Four years ago, I engaged in an inexact but illuminating exercise to get at the immensity of the Holocaust. Using the approximate start date of June 22, 1941, the beginning of Nazi Germany's invasion of the Soviet Union—when the Einsatzgruppen began their mass shootings of whole communities—I calculated that an average of over 29,000 Jews were murdered each week until the war ended on May 8, 1945. This was over 4,000 per day; in other words, the European Jewish population of 11 million suffered the equivalent of more than one and a third 9/11 size catastrophes everyday for three years and ten months. (The Jews of the world have still not quite recovered to equal the pre-Holocaust population of 18 million.)
The height of this slaughter occurred during the summer of 1944, with the gassing of 12,000 Hungarian Jews per day (over 300,000 in total) in Auschwitz. This occurred despite the Herculean efforts of two escapees from Auschwitz, Rudolph Vrba and Fred Wetzler, who reported in great detail on the death camp's operations and the fact that the Jews of Hungary were the Nazis' next target. But their efforts ultimately saved about 120,000 Jews, making this (in effect) the most successful rescue of the war.
This entire incredible tale is depicted in an hour-long documentary telecast this week on the US Public Broadcasting System (PBS). In the words of the program's transcript:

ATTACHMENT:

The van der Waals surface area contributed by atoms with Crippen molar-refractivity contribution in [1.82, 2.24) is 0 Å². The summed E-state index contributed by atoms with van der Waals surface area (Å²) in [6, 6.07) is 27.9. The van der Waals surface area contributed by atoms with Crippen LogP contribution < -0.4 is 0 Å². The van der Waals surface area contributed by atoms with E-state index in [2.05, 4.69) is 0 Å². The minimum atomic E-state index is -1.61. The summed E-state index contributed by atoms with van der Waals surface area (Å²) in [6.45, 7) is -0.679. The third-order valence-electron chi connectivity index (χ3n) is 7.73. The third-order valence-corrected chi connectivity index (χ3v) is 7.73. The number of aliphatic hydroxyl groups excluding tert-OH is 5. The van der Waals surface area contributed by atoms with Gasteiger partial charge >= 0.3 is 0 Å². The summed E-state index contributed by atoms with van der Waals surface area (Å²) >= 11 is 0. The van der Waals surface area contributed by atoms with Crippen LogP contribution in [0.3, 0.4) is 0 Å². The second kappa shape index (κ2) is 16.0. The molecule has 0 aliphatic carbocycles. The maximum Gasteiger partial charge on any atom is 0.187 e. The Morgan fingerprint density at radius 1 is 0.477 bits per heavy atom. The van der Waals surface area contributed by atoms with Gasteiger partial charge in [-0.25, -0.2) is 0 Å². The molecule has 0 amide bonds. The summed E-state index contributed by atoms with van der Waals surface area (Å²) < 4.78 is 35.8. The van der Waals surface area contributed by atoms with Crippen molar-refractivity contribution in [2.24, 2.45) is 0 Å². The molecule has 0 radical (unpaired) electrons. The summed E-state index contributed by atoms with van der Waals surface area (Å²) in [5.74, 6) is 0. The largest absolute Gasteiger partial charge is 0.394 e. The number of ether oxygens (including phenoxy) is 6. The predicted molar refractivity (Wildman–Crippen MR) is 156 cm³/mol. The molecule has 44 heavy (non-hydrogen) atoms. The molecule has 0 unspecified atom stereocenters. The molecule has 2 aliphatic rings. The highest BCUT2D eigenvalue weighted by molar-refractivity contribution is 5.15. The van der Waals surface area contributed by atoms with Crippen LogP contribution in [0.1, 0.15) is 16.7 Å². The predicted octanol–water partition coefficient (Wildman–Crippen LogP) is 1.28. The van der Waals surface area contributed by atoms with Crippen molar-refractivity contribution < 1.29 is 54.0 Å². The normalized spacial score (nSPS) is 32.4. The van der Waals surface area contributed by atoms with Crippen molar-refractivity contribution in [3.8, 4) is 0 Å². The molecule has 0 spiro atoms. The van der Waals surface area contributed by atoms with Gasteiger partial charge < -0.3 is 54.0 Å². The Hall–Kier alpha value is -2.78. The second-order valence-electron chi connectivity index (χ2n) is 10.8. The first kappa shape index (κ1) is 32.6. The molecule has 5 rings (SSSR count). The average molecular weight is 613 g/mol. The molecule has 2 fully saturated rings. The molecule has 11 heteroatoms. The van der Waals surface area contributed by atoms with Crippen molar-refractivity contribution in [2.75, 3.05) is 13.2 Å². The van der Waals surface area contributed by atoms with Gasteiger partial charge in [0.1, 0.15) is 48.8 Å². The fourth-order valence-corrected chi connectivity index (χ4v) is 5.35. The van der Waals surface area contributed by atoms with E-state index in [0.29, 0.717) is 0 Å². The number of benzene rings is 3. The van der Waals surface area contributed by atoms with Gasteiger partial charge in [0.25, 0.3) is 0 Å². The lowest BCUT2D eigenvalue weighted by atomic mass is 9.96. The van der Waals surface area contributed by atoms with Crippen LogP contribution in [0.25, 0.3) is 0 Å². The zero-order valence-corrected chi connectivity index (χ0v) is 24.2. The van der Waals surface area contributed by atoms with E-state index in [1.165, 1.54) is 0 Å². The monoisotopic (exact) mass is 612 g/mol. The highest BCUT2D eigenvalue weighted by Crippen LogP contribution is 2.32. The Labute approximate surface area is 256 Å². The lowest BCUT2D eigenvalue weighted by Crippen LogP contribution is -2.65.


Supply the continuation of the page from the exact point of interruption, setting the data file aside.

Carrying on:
On June 15th, the BBC broadcast the horrific details of the [Vrba-Wetzler] report. Five days later, extracts were published in the New York Times. ...Among the knowledgeable talking heads are the renowned historians, Martin Gilbert and Yehuda Bauer. The latter is a left-Zionist Israeli, long associated with the kibbutz movement, Mapam (the socialist-Zionist party) and its current successor, the Meretz party.
America’s first official response was to threaten reprisals against anyone involved in the Hungarian deportations. The Vatican added the Pope’s condemnation. ...
On July 2nd, the US Air Force attacked Budapest, raining bombs on the Hungarian capital. Horthy [the Nazi-allied Hungarian head of state] believed the raid was punishment for his refusal to stop the deportations. But in fact, the timing was a complete coincidence.
.... The trains ground to a halt. ...
One thing that amazes me is that despite the fact that the Allies now knew of the Holocaust, when the concentration camps were finally overrun and liberated in 1945, the soldiers reacted as if this was a complete surprise. My feeling is that it's because the revelations on the BBC and in the NY Times were not frequently repeated (if at all) and the Allies never made the saving of Jewish lives a priority.
The "Escape from Auschwitz" documentary also touches upon the complicated story of Rudolph Kastner or Kasztner, a Jewish community representative who attempted to make a deal with Eichmann to save the Jews of Hungary, and did in fact succeed in saving one trainload of about 1600 (in other words, according to Martin Gilbert, more than Oscar Schindler saved).
But the fact that so many Hungarian Jews were not saved and that he was accused (understandable but probably unjustly) of favoring a handful of Jews, including his own family, incited great anger against him. The tragic tale of the court case he fought and lost in Israel, and of him becoming a political fall guy and murder victim there, was depicted in a documentary film reviewed in The Forward by a scholarly member of the Meretz USA board, Jerome Chanes, in 2009.